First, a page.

According to findings in The Farnsworth Contractor Index for Q2 of 2022, the majority of all contractors surveyed expected their company’s revenue to increase over the next 12 months.

Additionally, there are young families who are opting to purchase older homes and fix them up as the prices for new homes skyrocket. According to the National Association of Realtors, the median age of a home in the U.S. is 39 years. In light of the aging housing stock, there is great demand for renovations, upgrades and repairs, and there will be quite a bit of work completed by contractors and DIY homeowners alike for years to come.

Leveraging Demand for Repair and Remodel Projects

As a building materials manufacturer, retailers, and suppliers, you can capitalize on homeowner investments being made into home repair and remodeling in the U.S. One of the first steps is identifying trends in consumer and pro behaviors and how those are driving the market.

Current and prospective homeowners are being drawn toward sustainable construction and integrating smart technology throughout their houses. Here are some of the other most common upgrades and repairs being planned by homeowners in 2022:

1. Improving Indoor Air Quality

According to findings in the 2021 Healthy Home Study, prepared by The Farnsworth Group in conjunction with Harvard’s Joint Center for Housing Studies, owners and renters were primarily concerned about indoor air quality when it comes to the health and wellness of their home.

These sentiments are reflected in the home improvement projects that are top of mind for completion moving forward.

2. Energy efficient upgrades

Energy efficiency is often lacking in older structures, plus it’s a big selling point. As a result, homeowners are frequently looking at ways to improve their home’s energy efficiency, whether it be installing high-efficiency insulation, better HVAC systems, solar panels, high-efficiency windows and doors, or adding energy efficient appliances during a kitchen or bathroom remodel. Air quality and overall inhabitant health and well being are other major concerns when it comes to HVAC upgrades.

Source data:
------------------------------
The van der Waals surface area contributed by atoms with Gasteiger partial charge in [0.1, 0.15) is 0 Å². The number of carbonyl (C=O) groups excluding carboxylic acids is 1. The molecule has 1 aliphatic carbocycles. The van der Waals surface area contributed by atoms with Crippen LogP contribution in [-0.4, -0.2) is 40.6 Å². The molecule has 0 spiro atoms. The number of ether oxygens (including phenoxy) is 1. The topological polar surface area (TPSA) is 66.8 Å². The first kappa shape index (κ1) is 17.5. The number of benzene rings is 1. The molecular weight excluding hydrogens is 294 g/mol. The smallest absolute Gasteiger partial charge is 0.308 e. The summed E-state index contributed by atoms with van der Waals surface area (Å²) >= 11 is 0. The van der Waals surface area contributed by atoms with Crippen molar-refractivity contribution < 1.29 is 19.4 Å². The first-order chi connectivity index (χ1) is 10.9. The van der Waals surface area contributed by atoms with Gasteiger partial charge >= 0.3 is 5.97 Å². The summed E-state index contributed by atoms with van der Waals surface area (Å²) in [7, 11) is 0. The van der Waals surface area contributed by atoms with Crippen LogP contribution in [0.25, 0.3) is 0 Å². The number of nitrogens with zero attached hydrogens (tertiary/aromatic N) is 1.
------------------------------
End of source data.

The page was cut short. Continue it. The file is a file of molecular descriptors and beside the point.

The passage of the Inflation Reduction Act will also contribute to the adoption of energy efficient appliances, building materials, and exterior features among property owners. Whereas the nonbusiness energy property tax credit had originally expired at the close of 2021, The Inflation Reduction Act renamed this existing IRC Section 25C the “Energy Efficient Home Improvement Credit” which is in effect now until 2032.

The result of the extension of this home improvement tax credit is anticipated to increase homeowner interest in tax credits for new windows, more energy efficient insulation, new roofs, air conditioners, and energy efficient appliances and therefore bolster demand for repair and remodel products and services.

3. Increasing disaster readiness

As climate-related disasters proliferate, property owners are also investing into improvement projects and repairs that address emergency preparedness. This trend may be more prevalent in markets that are specifically susceptible to disasters like wildfires, storms and flooding.

4. Accessing outdoor living